For those of us of a certain vintage, we recall the bane of chain letters. A well-meaning friend would send you a letter telling about the secret to success. Your task was to forward the letter to twenty-five other friends. If you did, you were guaranteed success. If you broke the chain, disaster would follow. Considering I always tossed them in the trash, it probably explains why I am still working to make a living. 😉

Today’s version of the chain letter is telling someone to say “Amen” or “Like” your Facebook post. “I bet we can’t get 1,000 people to repost this phrase or cute picture.” Don’t break the chain or else …

Please let me make up my own mind as to whether or not I agree with what you’ve posted and want to share it with my network. If I think it is valid and helpful, I will. If I consider it frivolous, I will ignore it. If you keep doing it, I may even unfollow you. Please let me make up my own mind.

I will now step off my soapbox.

 
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Posted by on August 19, 2017 in Culture, Facebook

 

Racism, Supremacy, & Terrorism

The events of the past week—Charlottesville & Barcelona—should break our hearts and drive us to our knees. They should motivate us to repent of our pride and arrogance and beg God to pour out his Spirit and send revival.

Rather than turning to God, however, we spout rhetoric and criticize “the other side.” We use human logic, saying that black and white athletes should stand together. We denounce political leaders when they don’t denounce the ones we think they should. We spout slogans, call for hearings and debate, and ridicule those who don’t agree with our viewpoint.

Racism, Supremacy, and Terrorism are complex issues without easy answers. Or so we tell ourselves and those who will listen to us. Like any problem great or small, complex or simple, there is a two-fold solution—Identify the problem and Fix it.

The core issue at the heart of racism, supremacy, and terrorism is SIN. It goes all the way back to the Garden of Eden (Genesis 3). When Adam and Eve chose to do what they wanted rather than obey God, sin entered the world. The first casualty was their son, Abel, who was murdered by his brother, Cain, who thought he was superior to his brother (Genesis 4:1-16). By the time the book of Genesis closes and the book of Exodus opens, the Israelites have been oppressed and enslaved by the Egyptians for over 400 years (Exodus 1:8-14). Not only does the Egyptian Pharaoh enslave the Israelites, he also issues a decree to kill all the male children under the age of two years old, practicing genocide (Exodus 1:15-22). Racism, supremacy, and terrorism are running rampant.

Racism, supremacy, and terrorism are ultimately an assault on God’s creative activities. Rather than acknowledging that all races and genders are created in the image of God (Genesis 1:27; 9:6), we allow pride to rear its head and shout, “I’m better than you are.” We echo the pigs who control the government in George Orwell’s novel, Animal Farm, “All animals are equal, but some animals are more equal than others.”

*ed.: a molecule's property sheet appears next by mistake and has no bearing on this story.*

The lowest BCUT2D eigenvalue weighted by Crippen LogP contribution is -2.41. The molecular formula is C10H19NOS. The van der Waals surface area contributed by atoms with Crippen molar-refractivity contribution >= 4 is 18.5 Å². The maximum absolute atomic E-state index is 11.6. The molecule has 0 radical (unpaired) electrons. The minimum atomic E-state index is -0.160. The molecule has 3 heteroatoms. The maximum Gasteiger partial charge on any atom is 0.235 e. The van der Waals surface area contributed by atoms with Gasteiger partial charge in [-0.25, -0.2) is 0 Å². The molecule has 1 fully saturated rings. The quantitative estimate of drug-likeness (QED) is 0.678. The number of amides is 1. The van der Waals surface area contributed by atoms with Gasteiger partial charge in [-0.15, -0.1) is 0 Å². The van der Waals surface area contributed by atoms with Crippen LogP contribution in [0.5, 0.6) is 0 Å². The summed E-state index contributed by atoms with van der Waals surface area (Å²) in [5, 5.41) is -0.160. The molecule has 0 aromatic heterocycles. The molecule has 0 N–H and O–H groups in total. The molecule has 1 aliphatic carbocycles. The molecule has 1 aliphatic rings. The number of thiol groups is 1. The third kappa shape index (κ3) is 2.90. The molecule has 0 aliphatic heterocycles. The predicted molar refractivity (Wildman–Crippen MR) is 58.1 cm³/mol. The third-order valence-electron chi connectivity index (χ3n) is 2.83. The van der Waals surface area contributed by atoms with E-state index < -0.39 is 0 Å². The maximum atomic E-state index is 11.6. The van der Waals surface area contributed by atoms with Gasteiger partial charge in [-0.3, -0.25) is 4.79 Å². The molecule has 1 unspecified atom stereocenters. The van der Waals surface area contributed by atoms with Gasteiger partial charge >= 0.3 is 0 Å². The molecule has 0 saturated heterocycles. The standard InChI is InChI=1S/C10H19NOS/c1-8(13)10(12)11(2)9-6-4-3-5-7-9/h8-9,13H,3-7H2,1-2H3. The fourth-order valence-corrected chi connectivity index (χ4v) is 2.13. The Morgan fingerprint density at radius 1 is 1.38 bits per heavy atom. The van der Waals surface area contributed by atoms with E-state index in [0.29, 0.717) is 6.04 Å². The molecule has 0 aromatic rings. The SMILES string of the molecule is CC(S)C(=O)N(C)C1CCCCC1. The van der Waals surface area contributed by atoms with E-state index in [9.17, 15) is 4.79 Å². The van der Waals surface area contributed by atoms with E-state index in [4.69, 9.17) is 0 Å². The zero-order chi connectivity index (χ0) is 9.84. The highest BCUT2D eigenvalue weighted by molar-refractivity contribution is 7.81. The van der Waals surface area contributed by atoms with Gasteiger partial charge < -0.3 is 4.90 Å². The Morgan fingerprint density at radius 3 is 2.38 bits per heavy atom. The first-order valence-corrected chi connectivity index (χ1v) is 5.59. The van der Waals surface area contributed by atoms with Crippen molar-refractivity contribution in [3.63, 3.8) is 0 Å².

Since sin lies at the heart of racism, supremacy, and terrorism, the only answer is the gospel. It is in Christ that there is neither Jew nor Greek, slave nor free, male or female (Galatians 3:28). It is in Christ that men and women are joint heirs of the grace of God (1 Peter 3:7). Heaven will be populated by “a great multitude that no one could number, from every nation, from all tribes and peoples and languages, standing before the throne and before the Lamb, clothed in white robes, with palm branches in their hands, and crying out with a loud voice, ‘Salvation belongs to our God who sits on the throne and to the Lamb!’” (Revelation 7:9-10).

True equality will not come through political debate, athletes standing together, protest marches, Facebook posts, or social engineering. True equality only comes when we acknowledge our sin, ask Jesus for forgiveness, and become part of the family of God. Far too often, we focus on the symptoms rather than addressing the root cause.

If you want to bring an end to racism, supremacy, and terrorism, denounce evil and call sin, sin. But don’t stop there. Take the next step and share the message that Jesus Christ can forgive sin and change hearts. Hope and healing is only found in Jesus Christ.

 
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Posted by on August 18, 2017 in Bible Study, News stories, Scripture, Theology

 

What are you feeding your mind?

I am surprised, amazed, saddened … by what people think about and share with the world. There is a decided lack of civility in public discourse, especially regarding politics. On the one hand, Facebook is filled with posts about depression, anxiety, and darkness. On the other hand, it is also populated with trivial games, comments, videos, and frivolous pursuits.

When you calculate what people are thinking about, is it any wonder our world is in trouble?

This morning, I was challenged by Jeremiah 15:16 – “Your words were found, and I ate them, and your words became to me a joy and the delight of my heart, for I am called by your name, O Lord, God of hosts.”

The verse reminded me of the apostle Paul’s instruction in Philippians 4:8 – “Finally, brothers, whatever is true, whatever is honorable, whatever is just, whatever is pure, whatever is lovely, whatever is commendable, if there is any excellence, if there is anything worthy of praise, think about these things.”